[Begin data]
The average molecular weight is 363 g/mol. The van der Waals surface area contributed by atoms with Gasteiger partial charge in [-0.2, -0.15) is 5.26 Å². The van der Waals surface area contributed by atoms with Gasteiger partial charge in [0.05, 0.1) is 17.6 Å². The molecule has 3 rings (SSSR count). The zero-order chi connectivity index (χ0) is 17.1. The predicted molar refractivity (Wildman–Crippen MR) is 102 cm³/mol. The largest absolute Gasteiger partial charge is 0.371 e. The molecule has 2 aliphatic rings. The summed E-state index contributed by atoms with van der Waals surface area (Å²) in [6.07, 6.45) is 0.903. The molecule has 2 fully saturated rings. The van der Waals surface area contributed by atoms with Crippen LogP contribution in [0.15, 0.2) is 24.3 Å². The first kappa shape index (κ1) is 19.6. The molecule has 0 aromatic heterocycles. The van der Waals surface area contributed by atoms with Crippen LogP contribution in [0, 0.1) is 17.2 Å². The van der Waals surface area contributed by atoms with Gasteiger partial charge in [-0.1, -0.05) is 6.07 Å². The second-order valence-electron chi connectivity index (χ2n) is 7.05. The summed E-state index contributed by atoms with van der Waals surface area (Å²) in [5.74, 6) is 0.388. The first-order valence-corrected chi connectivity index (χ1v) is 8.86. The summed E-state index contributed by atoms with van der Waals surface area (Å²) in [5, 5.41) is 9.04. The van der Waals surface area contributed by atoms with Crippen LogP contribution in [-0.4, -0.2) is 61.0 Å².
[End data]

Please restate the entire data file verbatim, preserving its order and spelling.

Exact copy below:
The average molecular weight is 363 g/mol. The van der Waals surface area contributed by atoms with Gasteiger partial charge in [-0.2, -0.15) is 5.26 Å². The van der Waals surface area contributed by atoms with Gasteiger partial charge in [0.05, 0.1) is 17.6 Å². The molecule has 3 rings (SSSR count). The zero-order chi connectivity index (χ0) is 17.1. The predicted molar refractivity (Wildman–Crippen MR) is 102 cm³/mol. The largest absolute Gasteiger partial charge is 0.371 e. The molecule has 2 aliphatic rings. The summed E-state index contributed by atoms with van der Waals surface area (Å²) in [6.07, 6.45) is 0.903. The molecule has 2 fully saturated rings. The van der Waals surface area contributed by atoms with Crippen LogP contribution in [0.15, 0.2) is 24.3 Å². The first kappa shape index (κ1) is 19.6. The molecule has 0 aromatic heterocycles. The van der Waals surface area contributed by atoms with Crippen LogP contribution in [0, 0.1) is 17.2 Å². The van der Waals surface area contributed by atoms with Gasteiger partial charge in [-0.1, -0.05) is 6.07 Å². The second-order valence-electron chi connectivity index (χ2n) is 7.05. The summed E-state index contributed by atoms with van der Waals surface area (Å²) in [5.74, 6) is 0.388. The first-order valence-corrected chi connectivity index (χ1v) is 8.86. The summed E-state index contributed by atoms with van der Waals surface area (Å²) in [5, 5.41) is 9.04. The van der Waals surface area contributed by atoms with Crippen LogP contribution in [-0.4, -0.2) is 61.0 Å².